“Early in the year, we delivered over a thousand pounds of food to Pocahontas County residents,” McKenney said. “We sourced the food, transported the food and delivered the food to quite a few families. That was actually a lot of fun, and a lot of people appreciated it.
“We picked up a lot of trash at Riverside earlier in the year,” he added.
McKenney explained that he and his wife, Brenda, noticed a lot of trash along the side of the road and brought it to the attention of the group. A group member contacted Mayor Sam Felton, who gave the go ahead and provided a trash truck for the cleanup project.
“It was a Thursday night – and the mayor asked, ‘When are you going to do it?’” McKenney recalled. “We looked around and said, ‘Saturday, nine a.m.’ We had fifteen people out there Saturday morning, nine a.m. It’s like, ‘let’s get this done and move on to something else.’”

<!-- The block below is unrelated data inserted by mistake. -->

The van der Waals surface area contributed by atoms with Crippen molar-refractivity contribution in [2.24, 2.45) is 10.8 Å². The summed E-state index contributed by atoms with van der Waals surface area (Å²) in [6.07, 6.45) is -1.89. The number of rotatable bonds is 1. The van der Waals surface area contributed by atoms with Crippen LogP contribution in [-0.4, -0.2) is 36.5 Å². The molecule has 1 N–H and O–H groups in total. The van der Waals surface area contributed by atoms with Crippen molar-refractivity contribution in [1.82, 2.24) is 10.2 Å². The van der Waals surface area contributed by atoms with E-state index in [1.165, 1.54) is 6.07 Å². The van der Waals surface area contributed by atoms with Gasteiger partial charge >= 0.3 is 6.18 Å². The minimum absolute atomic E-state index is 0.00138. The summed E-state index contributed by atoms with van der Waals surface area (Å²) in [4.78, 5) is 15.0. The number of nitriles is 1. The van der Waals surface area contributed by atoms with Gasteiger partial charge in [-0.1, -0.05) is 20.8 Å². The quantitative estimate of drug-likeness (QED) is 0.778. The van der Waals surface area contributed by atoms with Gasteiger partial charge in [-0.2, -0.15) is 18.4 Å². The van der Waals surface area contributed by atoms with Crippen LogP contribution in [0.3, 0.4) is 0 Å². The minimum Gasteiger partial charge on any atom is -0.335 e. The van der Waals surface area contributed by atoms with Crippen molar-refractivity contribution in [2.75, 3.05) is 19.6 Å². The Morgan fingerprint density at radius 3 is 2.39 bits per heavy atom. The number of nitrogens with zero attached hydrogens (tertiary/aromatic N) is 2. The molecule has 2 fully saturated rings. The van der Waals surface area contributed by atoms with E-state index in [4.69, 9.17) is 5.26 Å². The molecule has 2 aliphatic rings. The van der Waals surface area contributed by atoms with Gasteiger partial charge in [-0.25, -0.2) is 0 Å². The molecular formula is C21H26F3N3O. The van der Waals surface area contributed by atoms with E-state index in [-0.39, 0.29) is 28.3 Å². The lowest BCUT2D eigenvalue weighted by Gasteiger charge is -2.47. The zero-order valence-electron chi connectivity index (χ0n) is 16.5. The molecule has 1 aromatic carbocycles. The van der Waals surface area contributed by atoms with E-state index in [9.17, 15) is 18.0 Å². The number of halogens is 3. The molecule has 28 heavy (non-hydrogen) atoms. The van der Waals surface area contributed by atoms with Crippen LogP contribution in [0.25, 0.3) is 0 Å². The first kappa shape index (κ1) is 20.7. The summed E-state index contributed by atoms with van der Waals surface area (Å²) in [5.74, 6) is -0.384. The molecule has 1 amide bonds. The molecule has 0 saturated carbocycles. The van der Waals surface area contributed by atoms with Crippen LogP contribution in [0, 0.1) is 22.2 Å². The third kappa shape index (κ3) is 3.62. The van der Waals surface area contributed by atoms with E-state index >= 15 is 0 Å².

The group is fast-acting in that sense and if it sees a need in the community, it doesn’t wait months to put a plan into action. It reacts immediately.
“The whole organization of the Watch – I think – is let’s go do it,” McKenney said. “Let’s not talk about it. Let’s take action. If it’s going to take fourteen meetings, we’re clearly not on a project we want to actually deal with. Let’s find something we can do to make a difference, right now, today, tonight.”
The group has also assisted Cub Scout Troop #33 with a cleanup of four miles of road, picked up trash during the Greenbrier River Race and painted the gazebo before Pioneer Days.
They also made first aid kits for members to have with them during events and have held training sessions to ensure everyone is knowledgeable of basic first aid assistance.
While the group does a lot of large tasks, the members also act on their own to help neighbors as much as possible.
McKenney said there were several occasions when a member or two helped individuals who were moving to get their belongings from Point A to Point B.
“I know Barry [Sharp] took one of the people over here at the apartment – I know they needed help to move her to North Carolina to her sister’s house,” McKenney said. “He actually took his truck and trailer and hauled her down there. It wasn’t his relative. We just helped other people who just needed a little extra manpower.”